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Abstract Thinking: [24.08] - Anupreksha Of Spirituality And Science - The Technique of Meditation - The Greatest Discovery

Published: 17.06.2007
Updated: 30.07.2015

The discovery of the technique of meditation is the world's greatest discovery. Those who move even one step forward in the direction of attaining the transcendental state, those who advance even one step in the direction of truth, are established in the path of truth-realization. These may count only a few - two to three or more - the number is not important. What is really important is the movement in the direction of truth.

I have found that unless two important things are added to science - experimentation and training - religion cannot flourish. Let us practise and put it to the test. Let us make an experiment. One might practise religion for 50 years, but has it brought any change in one's life? Is one less liable to anger now? Is there any change in one's habits? In one's subjection to lust? If lust has subsided even a little, it is good. If not, what has one really achieved? We utter the name of God, recite a prayer, and engage ourselves in self-reflection and worship. We perform all the rituals. But is our mind stable? The answer is - What to speak of five minutes, the mind cannot concentrate on a subject even for five seconds! When we sit in the shop, we are somewhat able to concentrate on the job in hand, but when we sit down for telling our beads our mind grows so restless and wandering that all kinds of thoughts distract us.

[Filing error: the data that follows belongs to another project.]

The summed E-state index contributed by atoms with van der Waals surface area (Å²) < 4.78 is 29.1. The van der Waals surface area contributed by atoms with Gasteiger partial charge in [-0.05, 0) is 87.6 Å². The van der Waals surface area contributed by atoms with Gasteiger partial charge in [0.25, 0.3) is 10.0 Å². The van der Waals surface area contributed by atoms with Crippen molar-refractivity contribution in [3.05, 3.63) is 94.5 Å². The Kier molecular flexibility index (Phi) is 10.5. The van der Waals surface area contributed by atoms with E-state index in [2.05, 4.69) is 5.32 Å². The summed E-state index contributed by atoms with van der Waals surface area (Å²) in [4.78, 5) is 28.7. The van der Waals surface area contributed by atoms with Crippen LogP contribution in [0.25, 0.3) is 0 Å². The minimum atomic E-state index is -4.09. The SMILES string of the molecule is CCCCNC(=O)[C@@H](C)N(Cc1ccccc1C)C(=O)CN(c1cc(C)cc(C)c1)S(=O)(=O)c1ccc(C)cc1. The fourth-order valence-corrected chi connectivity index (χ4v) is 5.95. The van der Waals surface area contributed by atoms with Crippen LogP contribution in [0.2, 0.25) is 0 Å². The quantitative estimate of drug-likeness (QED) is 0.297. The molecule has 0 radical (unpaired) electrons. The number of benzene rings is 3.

In that case we cannot say that we are practising religion. When the mind is wandering and the consciousness is insecure, what may be said to practise religion - the body or consciousness? Is religion practised through the fingers or through the mind? It is through our consciousness and mind that we practise religion. When these are unstable, there is no following of religion.

When a religious person has not learnt the very first lesson - as to how restlessness may be allayed - how is it possible for him to practise religion! We talk of higher things—of soul, God, creation, monism, heaven and hell; of previous existence and rebirth; of salvation. But the steadfastness of the mind which is required for understanding these concepts is not available to us. How can we solve these riddles if we do not possess the key thereto!

Practice is necessary for the exercise of religion. Without practice, religion grows inert. A religious teacher may say to his disciple, "Do not be angry, give up addiction to intoxicating drugs, and abstain from drinking and meat-taking." But when the question is raised as to how, the teacher is nonplussed.

One of the laws of logic is that there is a cause to every effect. Religion is a factor behind the abandonment of evil; it is instrumental in changing one's habits. When religion is practised, habits are bound to change. If wickedness continues and there is no change of habits, it means that we are practising something else in the name of religion.